The marketing of toys is more gendered now than 50 years ago when gender discrimination and sexism was the norm. Advertisements from the 1970s showed children playing with a variety of toys dressed in bright, happy colours like red, green or yellow. Sweet, a toy maker said "By the 1980s and 1990s however, there was a backlash against feminism, and toys started to become more gender segregated, though it was still not like the sharply divided pink and blue aisles we see today."

We went to a toy shop and saw for ourselves saw the gender divide is big and everything is very stereotypical. Girls are given dolls and home toys and there are more active toys for boys. We found that the packaging could influence at even a young age: Girls are taught they will be the mother and the home help, boys are taught to be independent, that they will be more powerful and the hero.

Children should decide for themselves what they think is fun

As far as we are concerned toys are for fun, for learning, for stoking imagination and encouraging creativity. Children should feel free to play with the toys that most interest them.  Dolls and pretend kitchens are good at teaching kids cognitive sequencing of events and early language skills.  Building blocks like Lego and puzzles teach spatial skills, which help set the groundwork for learning math principals down the line.

We put together a series of images to identify the issue regarding the segregation of gender stereotypes (above).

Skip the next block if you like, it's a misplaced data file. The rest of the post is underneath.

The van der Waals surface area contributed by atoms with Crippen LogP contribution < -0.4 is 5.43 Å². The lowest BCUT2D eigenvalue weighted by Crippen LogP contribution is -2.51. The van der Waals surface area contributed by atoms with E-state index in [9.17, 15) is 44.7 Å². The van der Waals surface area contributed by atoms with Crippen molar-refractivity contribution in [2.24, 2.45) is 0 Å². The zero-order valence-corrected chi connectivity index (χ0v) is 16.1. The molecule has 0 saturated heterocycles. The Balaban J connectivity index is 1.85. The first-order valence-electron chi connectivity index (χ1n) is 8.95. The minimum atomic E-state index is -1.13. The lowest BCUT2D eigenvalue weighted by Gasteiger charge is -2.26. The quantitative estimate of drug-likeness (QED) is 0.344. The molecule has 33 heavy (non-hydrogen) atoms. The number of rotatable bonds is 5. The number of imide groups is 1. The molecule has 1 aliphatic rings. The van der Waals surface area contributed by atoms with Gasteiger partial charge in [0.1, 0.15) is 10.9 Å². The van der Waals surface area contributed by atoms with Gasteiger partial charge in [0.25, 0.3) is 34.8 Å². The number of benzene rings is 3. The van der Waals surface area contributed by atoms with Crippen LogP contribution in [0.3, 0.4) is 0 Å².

Children should decide for themselves what they think is fun. Play matters. Children need a wide range of play to develop different skills. Marketing matters. Directing consumers in this way is restricting children’s play. The real world  has moved on. These gender stereotypes are tired and out of date- We say...

Let toys be toys

Toys targeted towards young girls show alarming themes of glamour and beauty that can lead to them worrying about their outward appearance. In some cases children's toys such as 'Barbie' have created dolls that portray housewives and mothers.

Stereotyped attitudes about boys are equally harmful. The constant assumption reinforced in toy advertising and packaging that boys are inevitably rough, dirty, rowdy, and interested only in action and violence, which isn't the case. Boys should be allowed to play with the toys they want, not the toys that are forced upon them. Why cant toys be gender mutual again?

Story created by Lottie Armstrong, 17 and Abi Wilkes, 17 from Newcastle Upon Tyne, UK

Created as part of the Pop Up Newsroom event for International Women's Day 2017 #popupiwd #IWD2017